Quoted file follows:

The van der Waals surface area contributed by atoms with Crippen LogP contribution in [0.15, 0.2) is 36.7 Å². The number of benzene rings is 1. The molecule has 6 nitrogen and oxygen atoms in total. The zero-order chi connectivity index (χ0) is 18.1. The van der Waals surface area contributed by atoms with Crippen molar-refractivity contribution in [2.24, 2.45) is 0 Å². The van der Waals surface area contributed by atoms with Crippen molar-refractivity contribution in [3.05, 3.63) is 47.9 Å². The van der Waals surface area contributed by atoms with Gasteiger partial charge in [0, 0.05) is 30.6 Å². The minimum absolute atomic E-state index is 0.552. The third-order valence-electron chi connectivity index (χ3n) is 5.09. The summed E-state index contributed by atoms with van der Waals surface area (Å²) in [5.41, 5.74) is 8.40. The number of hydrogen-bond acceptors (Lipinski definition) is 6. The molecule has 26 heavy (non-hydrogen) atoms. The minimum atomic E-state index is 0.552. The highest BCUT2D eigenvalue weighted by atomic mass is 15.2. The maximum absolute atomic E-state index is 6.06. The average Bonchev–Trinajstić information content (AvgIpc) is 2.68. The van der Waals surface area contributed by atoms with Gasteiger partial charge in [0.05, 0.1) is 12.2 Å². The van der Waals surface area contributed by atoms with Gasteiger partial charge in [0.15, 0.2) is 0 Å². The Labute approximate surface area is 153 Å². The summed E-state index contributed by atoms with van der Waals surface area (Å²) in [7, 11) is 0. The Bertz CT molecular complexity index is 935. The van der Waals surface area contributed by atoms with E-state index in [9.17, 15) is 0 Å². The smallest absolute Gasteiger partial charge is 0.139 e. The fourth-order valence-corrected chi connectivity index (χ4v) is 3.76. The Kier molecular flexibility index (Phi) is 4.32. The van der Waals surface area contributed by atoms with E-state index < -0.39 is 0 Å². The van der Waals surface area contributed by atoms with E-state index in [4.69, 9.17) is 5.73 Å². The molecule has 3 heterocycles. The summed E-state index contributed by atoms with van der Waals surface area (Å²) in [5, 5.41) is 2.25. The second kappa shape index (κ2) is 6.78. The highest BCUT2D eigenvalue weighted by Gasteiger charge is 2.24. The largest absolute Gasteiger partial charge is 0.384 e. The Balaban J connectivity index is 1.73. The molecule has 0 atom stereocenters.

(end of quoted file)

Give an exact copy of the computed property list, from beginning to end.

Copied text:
The van der Waals surface area contributed by atoms with Crippen LogP contribution in [0.15, 0.2) is 36.7 Å². The number of benzene rings is 1. The molecule has 6 nitrogen and oxygen atoms in total. The zero-order chi connectivity index (χ0) is 18.1. The van der Waals surface area contributed by atoms with Crippen molar-refractivity contribution in [2.24, 2.45) is 0 Å². The van der Waals surface area contributed by atoms with Crippen molar-refractivity contribution in [3.05, 3.63) is 47.9 Å². The van der Waals surface area contributed by atoms with Gasteiger partial charge in [0, 0.05) is 30.6 Å². The minimum absolute atomic E-state index is 0.552. The third-order valence-electron chi connectivity index (χ3n) is 5.09. The summed E-state index contributed by atoms with van der Waals surface area (Å²) in [5.41, 5.74) is 8.40. The number of hydrogen-bond acceptors (Lipinski definition) is 6. The molecule has 26 heavy (non-hydrogen) atoms. The minimum atomic E-state index is 0.552. The highest BCUT2D eigenvalue weighted by atomic mass is 15.2. The maximum absolute atomic E-state index is 6.06. The average Bonchev–Trinajstić information content (AvgIpc) is 2.68. The van der Waals surface area contributed by atoms with Gasteiger partial charge in [0.05, 0.1) is 12.2 Å². The van der Waals surface area contributed by atoms with Gasteiger partial charge in [0.15, 0.2) is 0 Å². The Labute approximate surface area is 153 Å². The summed E-state index contributed by atoms with van der Waals surface area (Å²) in [7, 11) is 0. The Bertz CT molecular complexity index is 935. The van der Waals surface area contributed by atoms with E-state index in [9.17, 15) is 0 Å². The smallest absolute Gasteiger partial charge is 0.139 e. The fourth-order valence-corrected chi connectivity index (χ4v) is 3.76. The Kier molecular flexibility index (Phi) is 4.32. The van der Waals surface area contributed by atoms with E-state index < -0.39 is 0 Å². The van der Waals surface area contributed by atoms with E-state index in [4.69, 9.17) is 5.73 Å². The molecule has 3 heterocycles. The summed E-state index contributed by atoms with van der Waals surface area (Å²) in [5, 5.41) is 2.25. The second kappa shape index (κ2) is 6.78. The highest BCUT2D eigenvalue weighted by Gasteiger charge is 2.24. The largest absolute Gasteiger partial charge is 0.384 e. The Balaban J connectivity index is 1.73. The molecule has 0 atom stereocenters.